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The American State Papers. ( 10 volume set including Grassroots to America )

$750.00 $500.00

By: Gayles & Seyton, Pub. 1832-1861, Reprinted 1994, Hard Cover, Index, ISBN #0-89308-514-6.

After the Revolutionary War, the federal government was faced with a huge financial debt. Congress turned to the sell of the public lands to reduce this debt and to produce an operating income for future years. Before these western lands could be sold, the federal government had to extinguish the Indian titles, have the land surveyed and determine which lands were legally in private hands. All of this paperwork generated is an important source for tracking frontier families. These books are a necessity for researching these records before 1819, as the Bureau of Land Management does not have the records on their web site.

The Story of America’s land is the story of the American people. the hunger for land populated American shores and drove the settlers Westward. Land was the American dream: a piece for every man, every family - land each could fertilize with his or her own sweat and pass to their own sons.

It was the abundance of land - for farming, for hunting, for mining - that brought the British and the German to the Atlantic Seaboards; the French and Spanish to the Gulf; Canadians, British, French, and Poles to the Mississippi Valley and the Great Lakes. For land, they challenged the Native Americans wherever they found him. To keep their land, the Indian nations fought back, then bargained, before finally conceding defeat.

American State Papers, Public Lands Series documents the melding of these peoples on the first great frontiers of the new United States: the Old Southwest and the Old Northwest. ASP-PL is, beyond a doubt, the most neglected source - the most important neglected source - of data on ethnic settlement and migration within trans-Appalachian American. It also serves as a vital finding aid to rich stores of public land claim files within the National Archives. In overall importance, ASP-PL stands second to none but the Draper Papers.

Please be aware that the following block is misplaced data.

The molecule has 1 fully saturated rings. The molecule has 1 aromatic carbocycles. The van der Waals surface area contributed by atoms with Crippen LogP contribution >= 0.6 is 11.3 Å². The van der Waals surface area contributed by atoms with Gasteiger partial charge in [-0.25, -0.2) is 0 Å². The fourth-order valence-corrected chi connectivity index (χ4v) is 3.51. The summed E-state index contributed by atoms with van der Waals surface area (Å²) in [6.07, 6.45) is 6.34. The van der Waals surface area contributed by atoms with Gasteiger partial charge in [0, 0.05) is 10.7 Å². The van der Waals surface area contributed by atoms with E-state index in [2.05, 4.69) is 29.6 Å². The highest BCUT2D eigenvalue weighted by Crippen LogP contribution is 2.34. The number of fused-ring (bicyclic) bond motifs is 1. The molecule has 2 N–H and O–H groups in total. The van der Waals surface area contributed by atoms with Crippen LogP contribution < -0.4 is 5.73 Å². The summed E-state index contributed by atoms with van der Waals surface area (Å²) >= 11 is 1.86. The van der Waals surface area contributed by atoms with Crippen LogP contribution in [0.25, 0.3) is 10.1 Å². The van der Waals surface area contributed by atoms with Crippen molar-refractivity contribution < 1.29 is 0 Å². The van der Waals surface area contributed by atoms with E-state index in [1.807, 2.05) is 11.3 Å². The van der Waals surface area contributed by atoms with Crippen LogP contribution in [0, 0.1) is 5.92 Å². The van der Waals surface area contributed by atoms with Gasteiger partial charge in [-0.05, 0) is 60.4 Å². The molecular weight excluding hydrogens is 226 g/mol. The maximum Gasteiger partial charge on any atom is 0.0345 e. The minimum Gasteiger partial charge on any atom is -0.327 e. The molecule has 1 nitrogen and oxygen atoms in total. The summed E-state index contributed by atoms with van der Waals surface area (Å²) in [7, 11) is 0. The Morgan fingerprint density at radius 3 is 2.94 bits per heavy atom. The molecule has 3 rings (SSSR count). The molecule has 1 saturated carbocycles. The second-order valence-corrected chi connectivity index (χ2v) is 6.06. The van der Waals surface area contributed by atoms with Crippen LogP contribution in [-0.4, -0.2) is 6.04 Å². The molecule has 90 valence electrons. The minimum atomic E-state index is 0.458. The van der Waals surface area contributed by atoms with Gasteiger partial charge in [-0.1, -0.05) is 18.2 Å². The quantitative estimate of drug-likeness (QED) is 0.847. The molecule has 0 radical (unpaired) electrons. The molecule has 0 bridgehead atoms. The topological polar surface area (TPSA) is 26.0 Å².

Between 1832 and 1861. the United States Congress selected and published a series of 38 volumes, some 35,000 pages, of congressional documents, chosen for their importance to "the legislative and documentary history of the United States." (ASP-Foreign Relations, Vol. V, p. vii.) Those records chosen for inclusion in American State Papers: Documents Legislative and Executive of the Congress of the United States were grouped into ten classes (Foreign Relations, Indian Affairs, Finance, Commerce & Navigation, Military Affairs, Naval Affairs, Post Office, Public Lands, Claims, and Miscellaneous), with one to eight volumes per group.

ASP-PL represents the largest class of this now rare series, offering 1,570 documents spanning some 7,728 pages, within 8 volumes. The number of Americans discussed is mind-boggling - 80,000 would be a conservative estimate of the men and women included in this rich fund of biographical data. The scope of the material which ASP-PL makes available to professional and family historians is of both wide range and momentous import.